Romer herself says that raising taxes on the "wealthy" (whatever that means to today's Democrats) is a "straightforward, effective way to counter" income inequality, as if that is a proper or constitutional function of government.
So let's get back to Obama's petulant critiques of the Romney-Ryan proposals for initially revenue-neutral tax reform, implementing across-the-board tax rate cuts while limiting deductions and loopholes. (Even the tax-loving Christina Romer admits that "cutting back on deductions and loopholes…(is) preferable to raising marginal rates. After all, higher rates do have some disincentive effects.")
For the employed: Whether you are fortunate enough to be able to make ends meet with one job, or whether you are one of the 6.6 million Americans who hold multiple jobs (a number that understates the many lower-income people who work unofficially in second jobs) or the millions of others who work extra, perhaps unpaid, hours just to make sure you keep your current employment, how would having more of your money remain in your pocket affect your life?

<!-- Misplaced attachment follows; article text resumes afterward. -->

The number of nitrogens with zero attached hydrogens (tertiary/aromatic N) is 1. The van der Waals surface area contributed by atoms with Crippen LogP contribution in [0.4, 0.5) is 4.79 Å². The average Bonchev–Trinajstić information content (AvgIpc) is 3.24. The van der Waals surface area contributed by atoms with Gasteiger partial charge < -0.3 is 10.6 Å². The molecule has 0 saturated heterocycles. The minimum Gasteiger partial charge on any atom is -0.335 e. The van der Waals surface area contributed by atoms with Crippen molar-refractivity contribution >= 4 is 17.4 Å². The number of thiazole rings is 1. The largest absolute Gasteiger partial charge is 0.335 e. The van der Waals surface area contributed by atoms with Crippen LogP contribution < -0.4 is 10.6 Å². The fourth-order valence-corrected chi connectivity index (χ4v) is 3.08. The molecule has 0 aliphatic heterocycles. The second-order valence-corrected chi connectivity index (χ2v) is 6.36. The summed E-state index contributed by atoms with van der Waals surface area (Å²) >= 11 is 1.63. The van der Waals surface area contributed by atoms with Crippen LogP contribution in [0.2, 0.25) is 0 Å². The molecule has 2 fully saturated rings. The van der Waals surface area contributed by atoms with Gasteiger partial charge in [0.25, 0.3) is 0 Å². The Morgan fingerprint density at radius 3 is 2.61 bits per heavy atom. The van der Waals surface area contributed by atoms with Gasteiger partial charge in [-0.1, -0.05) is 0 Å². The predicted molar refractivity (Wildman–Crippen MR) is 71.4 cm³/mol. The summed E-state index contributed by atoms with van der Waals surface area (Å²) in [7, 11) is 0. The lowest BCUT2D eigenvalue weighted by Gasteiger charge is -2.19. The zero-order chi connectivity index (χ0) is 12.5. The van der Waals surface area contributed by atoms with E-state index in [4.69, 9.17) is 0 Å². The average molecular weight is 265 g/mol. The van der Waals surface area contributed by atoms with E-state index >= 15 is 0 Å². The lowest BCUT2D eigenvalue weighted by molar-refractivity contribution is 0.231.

If you are now working during hours in which you might otherwise find a little time for a jog or bike ride, walking the dog, a trip to the gym, or just getting your tuchus out of your chair, then a tax cut -- leaving more of your money in your pocket -- could actually "help you lose a few extra pounds."
More importantly, if you had more of your money in your bank account, you and your spouse would spend less time discussing, worrying, and perhaps even fighting about your finances. Multiple studies show that arguments about money correlate highly with divorce rates.